America is exalted as being the “Land of the Free” and the “Home of the Brave.” Being brave means to go where no one has gone before — avoid doing this when engaging in small talk.
What we mean is, when it comes to small talk, stick to the road most traveled.
Here are some tips to help:
1. Stick To Positive Comments.
Negative words are to be avoided at all costs. When you’ve just met a person, you do not know their preferences, opinions, or views on any subject. It is advisable to be discreet, and to stick to topics upon which no one can have a “wrong” opinion — like the weather.
You may be discussing politics while supporting the Republican Party, and your conversation partner may turn out to be a 7th-generation Democrat. This could make things tense and awkward.
To avoid this, stick to light topics such as what’s happening with the kids, how’s the car, the possibility of a Lakers win, etc.
Spreading a little positivity never hurt anybody, and it’s not going to start doing that now.
2. Remember The Three E’s: Enthusiasm, Earnestness, and Eagerness.
To make small talk successfully, you need to convince the opposite party that you are genuinely interested in what they have to say, and that you enjoy conversing with them.
The aim of small talk is to make both parties comfortable with each other, to facilitate better dialogue between them.
That objective will certainly not be met if the other party thinks you’re just putting on a show, so there’s no sense in doing things by half measures.
Direct your energies towards them, and they will most likely copy you and direct their energies towards you.
When you focus on your conversation partner, it gives the impression that you are willing to prioritize others above yourself, which is always a good sign.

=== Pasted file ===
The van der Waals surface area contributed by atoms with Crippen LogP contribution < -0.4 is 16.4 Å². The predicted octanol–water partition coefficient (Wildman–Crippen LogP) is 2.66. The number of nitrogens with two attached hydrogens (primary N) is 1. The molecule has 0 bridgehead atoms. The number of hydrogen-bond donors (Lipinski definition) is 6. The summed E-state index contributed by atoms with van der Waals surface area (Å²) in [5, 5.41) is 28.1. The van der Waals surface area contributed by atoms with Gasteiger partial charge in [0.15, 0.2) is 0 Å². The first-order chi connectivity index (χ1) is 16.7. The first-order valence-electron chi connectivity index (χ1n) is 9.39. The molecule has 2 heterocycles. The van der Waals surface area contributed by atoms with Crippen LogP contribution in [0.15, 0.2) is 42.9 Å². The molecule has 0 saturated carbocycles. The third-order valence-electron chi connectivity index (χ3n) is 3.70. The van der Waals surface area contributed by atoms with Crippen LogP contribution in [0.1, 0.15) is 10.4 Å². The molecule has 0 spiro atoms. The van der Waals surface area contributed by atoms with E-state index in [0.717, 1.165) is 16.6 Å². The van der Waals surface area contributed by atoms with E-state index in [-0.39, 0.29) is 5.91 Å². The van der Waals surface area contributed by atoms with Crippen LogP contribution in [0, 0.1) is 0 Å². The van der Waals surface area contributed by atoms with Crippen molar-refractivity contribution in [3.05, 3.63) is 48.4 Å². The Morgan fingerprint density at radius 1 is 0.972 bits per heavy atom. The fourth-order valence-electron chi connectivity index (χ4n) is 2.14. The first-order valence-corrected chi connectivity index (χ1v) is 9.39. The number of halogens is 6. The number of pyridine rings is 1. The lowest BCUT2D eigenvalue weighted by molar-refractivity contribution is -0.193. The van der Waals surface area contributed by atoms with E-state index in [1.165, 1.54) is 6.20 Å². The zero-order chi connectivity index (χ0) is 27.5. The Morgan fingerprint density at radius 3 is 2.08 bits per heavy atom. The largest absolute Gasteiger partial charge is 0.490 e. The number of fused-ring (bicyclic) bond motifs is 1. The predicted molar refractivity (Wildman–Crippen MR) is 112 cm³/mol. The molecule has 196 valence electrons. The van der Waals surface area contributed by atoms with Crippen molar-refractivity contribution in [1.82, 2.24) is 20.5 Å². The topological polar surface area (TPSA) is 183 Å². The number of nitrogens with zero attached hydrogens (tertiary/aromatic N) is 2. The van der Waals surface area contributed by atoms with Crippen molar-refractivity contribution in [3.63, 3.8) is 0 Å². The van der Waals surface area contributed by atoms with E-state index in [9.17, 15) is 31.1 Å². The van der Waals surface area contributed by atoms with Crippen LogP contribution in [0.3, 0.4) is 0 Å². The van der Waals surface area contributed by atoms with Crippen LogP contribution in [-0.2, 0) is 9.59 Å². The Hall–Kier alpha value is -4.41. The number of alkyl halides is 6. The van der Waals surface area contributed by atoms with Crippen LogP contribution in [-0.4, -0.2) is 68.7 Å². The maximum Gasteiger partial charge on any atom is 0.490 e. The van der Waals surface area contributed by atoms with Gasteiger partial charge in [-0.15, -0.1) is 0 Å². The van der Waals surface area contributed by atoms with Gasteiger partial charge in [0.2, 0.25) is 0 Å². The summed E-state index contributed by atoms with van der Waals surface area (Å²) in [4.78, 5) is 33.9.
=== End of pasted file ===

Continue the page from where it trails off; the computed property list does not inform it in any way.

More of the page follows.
3. You’re Not in Court.
Suppose you met someone a couple of weeks ago, and didn’t really like their vibe. A common friend reintroduces you by way of something like “Hey Dave! I believe you remember John, right?”
In this case, the best thing to do would be to overreact — just a little. Respond with “Yes, of course I do. I was wondering when we’d meet next, and here we are!”
It’s important to remember to not overdo it though — Americans catch on quick.
Translation: it’s perfectly okay to relax the facts a little bit. Recall the example of you being introduced to a not-so-nice person whom you’d met earlier.
Show enthusiasm, and don’t show any negative emotions. Phrases like “I’m delighted we met again so soon,” “what a pleasant surprise,” and “how lovely to see you again” are the standard operating format in these situations.
Try to keep your personal feelings and opinions separate from any small talk that you make — keep it generic.
Also, keep in mind that Americans seem to have an uncanny memory for things that are said during small talk.
You can take advantage of this by dropping relevant points about yourself or your objective during the conversation like, “Oh, it’s funny you should mention that — my daughter is applying to your school.”
On the flip side, never mention anything that you will not abide by later — you’ll be held to your word.
4. Sports Is The Secret.
Most people in the U.S. follow at least one sport religiously.
Have an opinion on at least one, such as Major League Soccer, hockey, or baseball at the ready.
Few people on earth have been bitten by the sports bug as hard as the people of America.
Pick a sport and throw yourself into it. If you choose baseball, you might look into coaching little league, following the minor league on television, and attending your team’s home games.
This has the twofold benefit of giving you a lot to talk about, and helping you blend into your community in the States.
Being wholly accepted in any new country is hard, but you actually have to work hard in the U.S. by proving your dedication in all aspects of your life.